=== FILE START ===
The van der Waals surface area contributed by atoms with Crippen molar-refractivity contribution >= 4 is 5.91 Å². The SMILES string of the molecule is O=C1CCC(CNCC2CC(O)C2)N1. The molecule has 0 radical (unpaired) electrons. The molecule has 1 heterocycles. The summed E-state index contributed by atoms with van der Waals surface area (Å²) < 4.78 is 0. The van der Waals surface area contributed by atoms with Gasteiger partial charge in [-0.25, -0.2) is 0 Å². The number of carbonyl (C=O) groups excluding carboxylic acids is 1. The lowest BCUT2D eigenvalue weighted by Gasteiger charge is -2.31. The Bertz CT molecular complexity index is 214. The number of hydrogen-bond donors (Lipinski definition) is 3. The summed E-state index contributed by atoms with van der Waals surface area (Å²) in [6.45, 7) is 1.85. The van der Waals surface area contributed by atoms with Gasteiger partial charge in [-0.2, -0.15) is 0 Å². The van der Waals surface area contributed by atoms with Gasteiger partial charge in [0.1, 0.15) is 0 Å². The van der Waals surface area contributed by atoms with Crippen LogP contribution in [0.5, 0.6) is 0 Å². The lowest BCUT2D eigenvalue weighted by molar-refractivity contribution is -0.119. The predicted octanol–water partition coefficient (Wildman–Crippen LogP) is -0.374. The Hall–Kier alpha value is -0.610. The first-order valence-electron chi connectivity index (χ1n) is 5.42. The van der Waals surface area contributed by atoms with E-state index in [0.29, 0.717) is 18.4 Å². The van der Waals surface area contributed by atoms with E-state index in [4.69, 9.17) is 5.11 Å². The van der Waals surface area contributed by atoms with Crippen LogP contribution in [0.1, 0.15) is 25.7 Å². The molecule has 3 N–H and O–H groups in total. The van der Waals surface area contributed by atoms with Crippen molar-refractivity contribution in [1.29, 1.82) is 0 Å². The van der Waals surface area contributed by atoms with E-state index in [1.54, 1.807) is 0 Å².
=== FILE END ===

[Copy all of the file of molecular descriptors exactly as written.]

The van der Waals surface area contributed by atoms with Crippen molar-refractivity contribution >= 4 is 5.91 Å². The SMILES string of the molecule is O=C1CCC(CNCC2CC(O)C2)N1. The molecule has 0 radical (unpaired) electrons. The molecule has 1 heterocycles. The summed E-state index contributed by atoms with van der Waals surface area (Å²) < 4.78 is 0. The van der Waals surface area contributed by atoms with Gasteiger partial charge in [-0.25, -0.2) is 0 Å². The number of carbonyl (C=O) groups excluding carboxylic acids is 1. The lowest BCUT2D eigenvalue weighted by Gasteiger charge is -2.31. The Bertz CT molecular complexity index is 214. The number of hydrogen-bond donors (Lipinski definition) is 3. The summed E-state index contributed by atoms with van der Waals surface area (Å²) in [6.45, 7) is 1.85. The van der Waals surface area contributed by atoms with Gasteiger partial charge in [-0.2, -0.15) is 0 Å². The van der Waals surface area contributed by atoms with Gasteiger partial charge in [0.1, 0.15) is 0 Å². The van der Waals surface area contributed by atoms with Crippen LogP contribution in [0.5, 0.6) is 0 Å². The lowest BCUT2D eigenvalue weighted by molar-refractivity contribution is -0.119. The predicted octanol–water partition coefficient (Wildman–Crippen LogP) is -0.374. The Hall–Kier alpha value is -0.610. The first-order valence-electron chi connectivity index (χ1n) is 5.42. The van der Waals surface area contributed by atoms with E-state index in [0.29, 0.717) is 18.4 Å². The van der Waals surface area contributed by atoms with E-state index in [4.69, 9.17) is 5.11 Å². The van der Waals surface area contributed by atoms with Crippen LogP contribution in [0.1, 0.15) is 25.7 Å². The molecule has 3 N–H and O–H groups in total. The van der Waals surface area contributed by atoms with Crippen molar-refractivity contribution in [1.29, 1.82) is 0 Å². The van der Waals surface area contributed by atoms with E-state index in [1.54, 1.807) is 0 Å².